Head and neck cancer metastases to the cavernous sinus have been rarely reported. Due to more precise imaging diagnostic techniques, the number of reported cases in the last several years has increased.1 The main clinical findings on presentation are related to the involvement of cranial nerves III to VI as they pass through the cavernous sinus. Primary head and neck cancers previously reported as metastasizing to the cavernous sinus include squamous cell carcinoma (SCC) of the larynx, oral cavity, salivary glands and oropharynx; melanoma, nasopharyngeal carcinoma; thyroid papillary adenocarcinoma; rhabdomyosarcoma; adenoid cystic carcinoma; and salivary duct carcinoma.1 Tissue diagnosis and surgical management for lesions in the cavernous sinus present unique challenges given the proximity to the critical cavernous sinus structures, including the internal carotid artery.
Multiple approaches to obtain tissue for diagnosis from the cavernous sinus have been described. These include craniotomy with open biopsy,2 subtemporal approaches for an open biopsy using a computed tomography (CT)-guided surgical navigation system,3 pterional craniotomy with a transsylvian approach,1, 4 transpetrosal approach,1, 5 and image-guided fine needle aspiration of the foramen ovale.1, 6
Expanded endonasal approaches to the middle cranial fossa, and specifically to the cavernous sinus region, have previously been described for sellar and parasellar lesions.7–9 Endonasal endoscopy for cavernous sinus surgery has been studied extensively in cadaver dissection, with reported satisfactory outcomes in patient treatment.10 Frank et al. also reported good results using an endoscopic endonasal approach to pituitary adenomas with intraoperative evidence of cavernous sinus invasion.11 We describe an endoscopic transnasal approach to the cavernous sinus for tissue diagnosis, ultimately guiding treatment and management.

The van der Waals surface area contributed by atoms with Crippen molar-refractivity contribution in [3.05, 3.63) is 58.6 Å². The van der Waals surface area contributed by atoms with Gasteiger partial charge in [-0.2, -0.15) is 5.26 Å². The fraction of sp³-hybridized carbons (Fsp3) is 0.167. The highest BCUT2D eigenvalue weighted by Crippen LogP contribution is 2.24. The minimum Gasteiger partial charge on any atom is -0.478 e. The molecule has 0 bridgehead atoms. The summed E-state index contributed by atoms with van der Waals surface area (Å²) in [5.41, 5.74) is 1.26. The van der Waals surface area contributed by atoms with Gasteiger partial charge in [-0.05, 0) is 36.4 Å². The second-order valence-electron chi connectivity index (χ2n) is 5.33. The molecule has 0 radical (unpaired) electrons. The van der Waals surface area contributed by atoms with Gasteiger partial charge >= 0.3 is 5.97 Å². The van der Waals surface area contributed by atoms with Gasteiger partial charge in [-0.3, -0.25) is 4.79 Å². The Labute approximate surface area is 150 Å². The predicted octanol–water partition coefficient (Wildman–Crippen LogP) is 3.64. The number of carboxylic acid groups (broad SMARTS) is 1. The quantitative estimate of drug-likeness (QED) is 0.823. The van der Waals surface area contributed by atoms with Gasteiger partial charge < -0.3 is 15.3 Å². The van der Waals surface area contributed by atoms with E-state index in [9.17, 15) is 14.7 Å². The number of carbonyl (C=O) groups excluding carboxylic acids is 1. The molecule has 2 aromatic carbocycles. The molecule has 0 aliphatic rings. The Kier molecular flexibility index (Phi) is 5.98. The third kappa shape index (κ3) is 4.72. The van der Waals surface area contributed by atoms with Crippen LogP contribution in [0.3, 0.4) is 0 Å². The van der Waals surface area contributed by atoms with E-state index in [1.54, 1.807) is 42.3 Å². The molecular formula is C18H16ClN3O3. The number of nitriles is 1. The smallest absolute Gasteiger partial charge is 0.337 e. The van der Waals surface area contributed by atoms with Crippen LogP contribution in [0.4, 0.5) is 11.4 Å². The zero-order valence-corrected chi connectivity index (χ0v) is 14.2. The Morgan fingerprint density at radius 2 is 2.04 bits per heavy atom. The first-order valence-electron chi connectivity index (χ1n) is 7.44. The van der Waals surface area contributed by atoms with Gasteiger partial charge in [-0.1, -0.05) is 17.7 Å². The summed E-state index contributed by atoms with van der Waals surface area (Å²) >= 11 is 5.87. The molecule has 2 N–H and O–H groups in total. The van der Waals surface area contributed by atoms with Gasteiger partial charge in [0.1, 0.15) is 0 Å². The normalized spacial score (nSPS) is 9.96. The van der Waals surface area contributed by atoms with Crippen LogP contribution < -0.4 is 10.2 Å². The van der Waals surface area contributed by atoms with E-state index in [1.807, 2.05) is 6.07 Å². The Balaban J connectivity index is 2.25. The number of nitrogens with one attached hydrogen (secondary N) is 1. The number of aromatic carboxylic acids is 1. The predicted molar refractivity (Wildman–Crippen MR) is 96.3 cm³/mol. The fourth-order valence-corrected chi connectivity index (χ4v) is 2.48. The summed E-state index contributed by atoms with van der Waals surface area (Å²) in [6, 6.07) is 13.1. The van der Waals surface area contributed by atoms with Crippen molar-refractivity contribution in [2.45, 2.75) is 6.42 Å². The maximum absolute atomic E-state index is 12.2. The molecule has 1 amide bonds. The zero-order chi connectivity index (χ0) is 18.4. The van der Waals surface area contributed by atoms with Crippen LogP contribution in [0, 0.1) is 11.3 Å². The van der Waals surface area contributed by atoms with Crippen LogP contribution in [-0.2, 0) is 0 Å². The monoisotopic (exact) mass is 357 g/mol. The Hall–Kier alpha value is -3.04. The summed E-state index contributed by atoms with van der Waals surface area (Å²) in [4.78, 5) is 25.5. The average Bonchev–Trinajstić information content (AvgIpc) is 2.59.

MATERIALS AND METHODS
A review of the medical records of two patients who presented to a tertiary medical center with symptoms of cavernous sinus syndrome was done. Radiographic images, videographic demonstration of the operative technique, and pathology slides are presented.
Both patients presented with ophthalmologic symptoms consistent with cavernous sinus syndrome. The first patient was a 69-year-old female with no prior history of cancer who presented with a 2.5-year history of atypical trigeminal neuralgia. On magnetic resonance imaging (MRI) she was found to have abnormal enhancing tissue within the right cavernous sinus, foramen rotundum, foramen ovale, and the right pterygopalatine fossa (Fig. 1). The second patient was a 69-year-old male with a history of bladder cancer and melanoma, who presented with a right-sided cavernous sinus lesion 7 months after resection, reconstruction, and radiation for an oropharyngeal SCC (Fig. 2).